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The chi-squared** **(c^{2}) test is a measure of expected frequency versus observed frequency to determine how closely aligned they are; whether what is observed would be expected or whether it is different to what would be expected.

The default expectation is the **null hypothesis** which states that *no difference* exists between the things we are experimenting with, observing or comparing and their default, or control state.

The chi-squared value we obtain from the chi-squared test is put against a **probability** scale. The probability refers to the probability that for a given chi-squared value (which is defined by how different our observation is from what we would expect), what we observe *really is* different to what we expect to a significant extent that enables us to **reject** the null hypothesis.

For example, our expected values for the eye colour of 154 flies in a population would be:

Eye colour: 77 white and 77 red

The expected values cannot be below 1 for the chi-squared test.

Say our study reveals that in fact there are:

Eye colour: 98 white and 56 red

The way to carry out a chi-squared test is to take the difference between the observed (O) and expected (E) values, square it, and then divide by the expected number (E). This is done for both categories and then added together for the final chi-squared value. The extra 0.5 taken away is know as the Yates correction and is used if our comparison only has two groups.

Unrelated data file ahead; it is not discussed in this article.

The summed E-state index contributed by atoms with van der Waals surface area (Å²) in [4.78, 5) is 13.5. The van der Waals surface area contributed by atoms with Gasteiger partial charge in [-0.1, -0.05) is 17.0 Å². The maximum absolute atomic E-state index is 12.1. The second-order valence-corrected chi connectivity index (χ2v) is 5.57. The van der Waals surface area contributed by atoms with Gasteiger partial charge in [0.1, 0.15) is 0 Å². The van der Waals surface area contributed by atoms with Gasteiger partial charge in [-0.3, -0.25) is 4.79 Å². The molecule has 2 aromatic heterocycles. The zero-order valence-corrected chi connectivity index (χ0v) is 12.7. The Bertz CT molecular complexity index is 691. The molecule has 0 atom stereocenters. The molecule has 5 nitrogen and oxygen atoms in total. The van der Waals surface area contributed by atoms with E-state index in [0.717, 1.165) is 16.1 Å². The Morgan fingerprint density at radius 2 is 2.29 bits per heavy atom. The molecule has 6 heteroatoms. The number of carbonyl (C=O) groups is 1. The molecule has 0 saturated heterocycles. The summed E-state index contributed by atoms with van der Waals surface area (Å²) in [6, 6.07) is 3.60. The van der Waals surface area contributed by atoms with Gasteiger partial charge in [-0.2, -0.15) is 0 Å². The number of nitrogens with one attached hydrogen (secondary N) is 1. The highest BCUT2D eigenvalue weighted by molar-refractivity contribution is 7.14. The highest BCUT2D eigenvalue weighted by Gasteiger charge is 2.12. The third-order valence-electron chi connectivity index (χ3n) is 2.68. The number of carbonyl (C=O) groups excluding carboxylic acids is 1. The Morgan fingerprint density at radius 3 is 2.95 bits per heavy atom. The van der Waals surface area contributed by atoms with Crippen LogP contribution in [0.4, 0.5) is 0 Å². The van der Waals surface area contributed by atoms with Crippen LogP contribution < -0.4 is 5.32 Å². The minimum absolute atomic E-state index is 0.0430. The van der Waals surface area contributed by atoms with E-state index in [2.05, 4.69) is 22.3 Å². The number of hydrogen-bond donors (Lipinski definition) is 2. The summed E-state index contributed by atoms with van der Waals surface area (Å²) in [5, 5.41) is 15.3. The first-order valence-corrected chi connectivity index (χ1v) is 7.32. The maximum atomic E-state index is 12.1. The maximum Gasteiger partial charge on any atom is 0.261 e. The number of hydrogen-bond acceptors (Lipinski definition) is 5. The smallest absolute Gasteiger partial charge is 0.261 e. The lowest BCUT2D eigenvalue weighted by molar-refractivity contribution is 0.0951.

(O-E-0.5)^{2} / E for white = (98-77-0.5)^{2} / 77

= **5.46**

(O-E-0.5)^{2} / E for red = (56-77-0.5)^{2} / 77

= **6.00**

We then add the two, 5.46 + 6.00 and get **11.46**. The reference table for the chi-squared values looks something like this:

The most often used threshold for the *significant* probability value is 0.05, or 5%. This means as long as the probability of mistaking whether there is a difference between observed and expected is less than 5%, we will assume the difference is indeed real.

The degree of freedom refers to the number of groups being compared – 1. So in our white-red example we get 2 – 1 = 1. Our degree of freedom is 1.

The p value for 1 degree of freedom at 0.05 is **3.84**. Our chi-squared value for eye colour is above this, so we can **reject** the null hypothesis and say that there is a significant difference between the observed and expected numbers of white and red eye colour.

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